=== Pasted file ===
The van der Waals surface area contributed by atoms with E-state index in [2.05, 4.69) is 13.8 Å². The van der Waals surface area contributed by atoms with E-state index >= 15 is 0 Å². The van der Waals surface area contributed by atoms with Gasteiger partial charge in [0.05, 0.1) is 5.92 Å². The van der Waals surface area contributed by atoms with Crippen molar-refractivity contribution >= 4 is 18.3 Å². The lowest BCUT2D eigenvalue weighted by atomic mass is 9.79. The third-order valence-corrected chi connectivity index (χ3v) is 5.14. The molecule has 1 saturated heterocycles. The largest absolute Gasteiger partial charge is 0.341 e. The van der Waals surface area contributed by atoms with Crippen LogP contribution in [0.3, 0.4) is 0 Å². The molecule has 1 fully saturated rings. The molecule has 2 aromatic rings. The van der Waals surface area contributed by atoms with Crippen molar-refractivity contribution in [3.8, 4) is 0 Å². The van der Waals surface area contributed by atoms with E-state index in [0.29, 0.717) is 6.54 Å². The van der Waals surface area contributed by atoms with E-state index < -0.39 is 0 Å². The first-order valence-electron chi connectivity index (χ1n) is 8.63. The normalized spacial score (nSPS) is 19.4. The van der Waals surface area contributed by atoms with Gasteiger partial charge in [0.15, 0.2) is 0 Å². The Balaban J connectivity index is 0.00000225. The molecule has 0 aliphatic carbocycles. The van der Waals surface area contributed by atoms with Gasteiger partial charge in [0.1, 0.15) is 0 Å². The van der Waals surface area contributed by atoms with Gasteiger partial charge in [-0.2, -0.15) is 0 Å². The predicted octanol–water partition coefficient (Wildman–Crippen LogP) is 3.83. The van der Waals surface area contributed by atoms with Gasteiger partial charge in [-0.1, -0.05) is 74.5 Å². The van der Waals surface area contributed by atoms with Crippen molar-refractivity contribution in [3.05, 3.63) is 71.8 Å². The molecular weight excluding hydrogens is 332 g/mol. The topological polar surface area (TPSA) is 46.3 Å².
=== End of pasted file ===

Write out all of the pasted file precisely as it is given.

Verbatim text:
The van der Waals surface area contributed by atoms with E-state index in [2.05, 4.69) is 13.8 Å². The van der Waals surface area contributed by atoms with E-state index >= 15 is 0 Å². The van der Waals surface area contributed by atoms with Gasteiger partial charge in [0.05, 0.1) is 5.92 Å². The van der Waals surface area contributed by atoms with Crippen molar-refractivity contribution >= 4 is 18.3 Å². The lowest BCUT2D eigenvalue weighted by atomic mass is 9.79. The third-order valence-corrected chi connectivity index (χ3v) is 5.14. The molecule has 1 saturated heterocycles. The largest absolute Gasteiger partial charge is 0.341 e. The van der Waals surface area contributed by atoms with Crippen LogP contribution in [0.3, 0.4) is 0 Å². The molecule has 1 fully saturated rings. The molecule has 2 aromatic rings. The van der Waals surface area contributed by atoms with Crippen molar-refractivity contribution in [3.8, 4) is 0 Å². The van der Waals surface area contributed by atoms with E-state index in [0.29, 0.717) is 6.54 Å². The van der Waals surface area contributed by atoms with E-state index < -0.39 is 0 Å². The first-order valence-electron chi connectivity index (χ1n) is 8.63. The normalized spacial score (nSPS) is 19.4. The van der Waals surface area contributed by atoms with Gasteiger partial charge in [0.15, 0.2) is 0 Å². The Balaban J connectivity index is 0.00000225. The molecule has 0 aliphatic carbocycles. The van der Waals surface area contributed by atoms with Gasteiger partial charge in [0.1, 0.15) is 0 Å². The van der Waals surface area contributed by atoms with Gasteiger partial charge in [-0.2, -0.15) is 0 Å². The predicted octanol–water partition coefficient (Wildman–Crippen LogP) is 3.83. The van der Waals surface area contributed by atoms with Gasteiger partial charge in [-0.1, -0.05) is 74.5 Å². The van der Waals surface area contributed by atoms with Crippen molar-refractivity contribution in [3.05, 3.63) is 71.8 Å². The molecular weight excluding hydrogens is 332 g/mol. The topological polar surface area (TPSA) is 46.3 Å².